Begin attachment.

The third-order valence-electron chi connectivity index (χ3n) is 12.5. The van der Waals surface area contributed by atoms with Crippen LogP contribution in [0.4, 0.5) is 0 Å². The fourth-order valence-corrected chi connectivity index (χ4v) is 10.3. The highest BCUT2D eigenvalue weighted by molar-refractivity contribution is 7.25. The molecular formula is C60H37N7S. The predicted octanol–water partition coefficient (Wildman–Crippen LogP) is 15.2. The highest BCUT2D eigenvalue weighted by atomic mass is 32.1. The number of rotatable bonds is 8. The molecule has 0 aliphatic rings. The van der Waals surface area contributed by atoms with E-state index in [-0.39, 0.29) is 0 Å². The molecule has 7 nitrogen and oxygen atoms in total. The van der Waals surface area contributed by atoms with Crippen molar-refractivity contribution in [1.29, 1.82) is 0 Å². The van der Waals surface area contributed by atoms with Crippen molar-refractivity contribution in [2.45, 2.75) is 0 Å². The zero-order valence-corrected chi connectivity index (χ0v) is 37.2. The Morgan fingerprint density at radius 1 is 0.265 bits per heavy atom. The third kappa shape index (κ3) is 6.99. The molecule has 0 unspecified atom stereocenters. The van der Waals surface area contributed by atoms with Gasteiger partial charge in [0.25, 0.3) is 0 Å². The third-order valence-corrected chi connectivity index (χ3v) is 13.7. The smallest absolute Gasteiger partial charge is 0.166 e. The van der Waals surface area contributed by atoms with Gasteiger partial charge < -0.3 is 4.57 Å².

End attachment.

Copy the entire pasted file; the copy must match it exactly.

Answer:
The third-order valence-electron chi connectivity index (χ3n) is 12.5. The van der Waals surface area contributed by atoms with Crippen LogP contribution in [0.4, 0.5) is 0 Å². The fourth-order valence-corrected chi connectivity index (χ4v) is 10.3. The highest BCUT2D eigenvalue weighted by molar-refractivity contribution is 7.25. The molecular formula is C60H37N7S. The predicted octanol–water partition coefficient (Wildman–Crippen LogP) is 15.2. The highest BCUT2D eigenvalue weighted by atomic mass is 32.1. The number of rotatable bonds is 8. The molecule has 0 aliphatic rings. The van der Waals surface area contributed by atoms with E-state index in [-0.39, 0.29) is 0 Å². The molecule has 7 nitrogen and oxygen atoms in total. The van der Waals surface area contributed by atoms with Crippen molar-refractivity contribution in [1.29, 1.82) is 0 Å². The van der Waals surface area contributed by atoms with Crippen molar-refractivity contribution in [2.45, 2.75) is 0 Å². The zero-order valence-corrected chi connectivity index (χ0v) is 37.2. The Morgan fingerprint density at radius 1 is 0.265 bits per heavy atom. The third kappa shape index (κ3) is 6.99. The molecule has 0 unspecified atom stereocenters. The van der Waals surface area contributed by atoms with Gasteiger partial charge in [0.25, 0.3) is 0 Å². The third-order valence-corrected chi connectivity index (χ3v) is 13.7. The smallest absolute Gasteiger partial charge is 0.166 e. The van der Waals surface area contributed by atoms with Gasteiger partial charge < -0.3 is 4.57 Å².